Britain’s NHS Launches Trial for ‘Quick, Simple’ Blood Test to Detect 50 Cancer Types Early
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London: Britain’s National Health Service (NHS) on Monday launched the world’s largest trial of a revolutionary new “quick and simple” blood test that can detect more than 50 types of cancer before symptoms appear.
The Galleri™ test, pioneered by healthcare company GRAIL, checks for early signs of cancer in the blood. The NHS-Galleri trial, the first of its kind, aims to recruit 140,000 volunteers in eight areas of England to see how well the test works in the NHS.
“The Galleri test can not only detect a wide range of cancer types but can also predict where the cancer is in the body with a high degree of accuracy,” said Sir Harpal Kumar, the Indian-origin President of GRAIL Europe and one of the UK’s leading cancer researchers.
“The test is particularly strong at detecting deadly cancers and has a very low rate of false positives. We’re delighted to partner with the NHS to support the NHS Long Term Plan for earlier cancer diagnosis, and we are eager to bring our technology to people in the UK as quickly as we can,” he said.
The first people to take part will have blood samples taken at mobile testing clinics in retail parks and other convenient community locations.
“This quick and simple blood test could mark the beginning of a revolution in cancer detection and treatment here and around the world,” said Amanda Pritchard, NHS chief executive.
“By finding cancer before signs and symptoms even appear, we have the best chance of treating it and we can give people the best possible chance of survival. The Galleri blood test, if successful, could play a major part in achieving our NHS Long Term Plan ambition to catch three quarters of cancers at an early stage, when they are easier to treat,” she said.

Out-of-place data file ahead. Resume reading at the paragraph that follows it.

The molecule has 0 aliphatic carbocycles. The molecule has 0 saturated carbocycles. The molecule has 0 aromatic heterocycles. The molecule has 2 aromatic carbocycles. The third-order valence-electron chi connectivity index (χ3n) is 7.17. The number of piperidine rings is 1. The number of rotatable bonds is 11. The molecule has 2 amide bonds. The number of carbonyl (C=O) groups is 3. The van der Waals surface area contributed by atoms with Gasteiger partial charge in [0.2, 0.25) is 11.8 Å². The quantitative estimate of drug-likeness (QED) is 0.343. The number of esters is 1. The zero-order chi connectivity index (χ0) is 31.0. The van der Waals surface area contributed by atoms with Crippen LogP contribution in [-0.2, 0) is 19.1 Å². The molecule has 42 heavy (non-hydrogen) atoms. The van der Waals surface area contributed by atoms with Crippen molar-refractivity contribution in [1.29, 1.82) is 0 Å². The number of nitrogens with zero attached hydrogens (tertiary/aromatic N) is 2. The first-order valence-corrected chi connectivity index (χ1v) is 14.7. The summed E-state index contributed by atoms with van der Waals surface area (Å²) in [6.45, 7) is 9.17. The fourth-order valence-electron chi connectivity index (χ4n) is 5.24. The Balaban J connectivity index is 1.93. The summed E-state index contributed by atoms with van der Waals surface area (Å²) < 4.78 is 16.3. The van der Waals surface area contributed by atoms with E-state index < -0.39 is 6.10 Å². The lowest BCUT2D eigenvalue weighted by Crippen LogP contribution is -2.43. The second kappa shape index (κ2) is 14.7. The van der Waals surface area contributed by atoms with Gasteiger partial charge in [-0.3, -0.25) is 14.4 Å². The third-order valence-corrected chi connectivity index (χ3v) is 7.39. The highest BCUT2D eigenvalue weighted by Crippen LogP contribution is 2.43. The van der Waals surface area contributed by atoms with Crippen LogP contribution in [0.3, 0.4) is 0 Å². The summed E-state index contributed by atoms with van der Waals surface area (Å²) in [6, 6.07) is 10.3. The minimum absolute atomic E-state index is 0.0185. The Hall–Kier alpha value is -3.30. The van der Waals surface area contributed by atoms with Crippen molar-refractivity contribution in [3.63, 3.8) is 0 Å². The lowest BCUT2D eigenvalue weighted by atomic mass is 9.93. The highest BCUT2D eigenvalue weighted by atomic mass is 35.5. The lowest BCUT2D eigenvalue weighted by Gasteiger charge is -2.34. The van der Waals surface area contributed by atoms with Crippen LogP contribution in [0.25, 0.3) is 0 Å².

The NHS says the new test is a simple blood test that research has shown is particularly effective at finding cancers that are typically difficult to identify early – such as head and neck, bowel, lung, pancreatic, and throat cancers. It works by finding chemical changes in fragments of genetic code – cell-free DNA (cfDNA) – that leak from tumours into the bloodstream.
“It is an absolute priority to speed up the earlier detection of cancer to improve survival, and this trial has the potential to do just that across a range of types of cancer,” said Dame Cally Palmer, NHS National Director for Cancer.
Initial results of the study are expected by 2023 and, if successful, the NHS in England plans to extend the rollout to a further one million people in 2024 and 2025. The NHS is already sending out letters inviting tens of thousands of people from different backgrounds and ethnicities aged between 50 and 77 to take part.
Participants, who must not have had a cancer diagnosis in the last three years, will be asked to give a blood sample at a locally based mobile clinic and they will then be invited back after 12 months, and again at two years, to give further samples. The trial is part of the NHS’s efforts to increase the proportion of cancers detected early by the end of the Long Term Plan.
“Early diagnosis can save lives and this revolutionary new test can detect cancers before symptoms even appear, giving people the best possible chance of beating the disease,” said UK Health Secretary Sajid Javid.
The NHS-Galleri trial is being run by the Cancer Research UK and King’s College London Cancer Prevention Trials Unit, in partnership with the NHS and healthcare company GRAIL, which has developed the Galleri test.
It is operating with the support of eight NHS Cancer Alliances across England that span Cheshire and Merseyside, Cumbria, Greater Manchester, the North East, West Midlands, East Midlands, East of England, Kent and Medway, and South East London.
“The test could be a game-changer for early cancer detection and we are excited to be leading this important research. Cancer screening can find cancers earlier when they are more likely to be treated successfully, but not all types of screening work,” said Prof Peter Sasieni, Director of The Cancer Research UK & King’s College London Cancer Prevention Trials Unit and one of the trial’s lead investigators.
Patients whose cancer is found early – known as stage one or two – typically have a broader range of treatment options available to them, which can be curative and are often less aggressive. A patient whose cancer is diagnosed at the earliest stage typically has between five and 10 times the chance of surviving compared with those found at “stage four”.
The NHS-Galleri study is a Randomised Control Trial (RCT) – meaning that half the participants will have their blood sample screened with the Galleri test right away and the other half will have their sample stored and may be tested in the future. This will allow scientists to compare the stage at which cancer is detected between the two groups.
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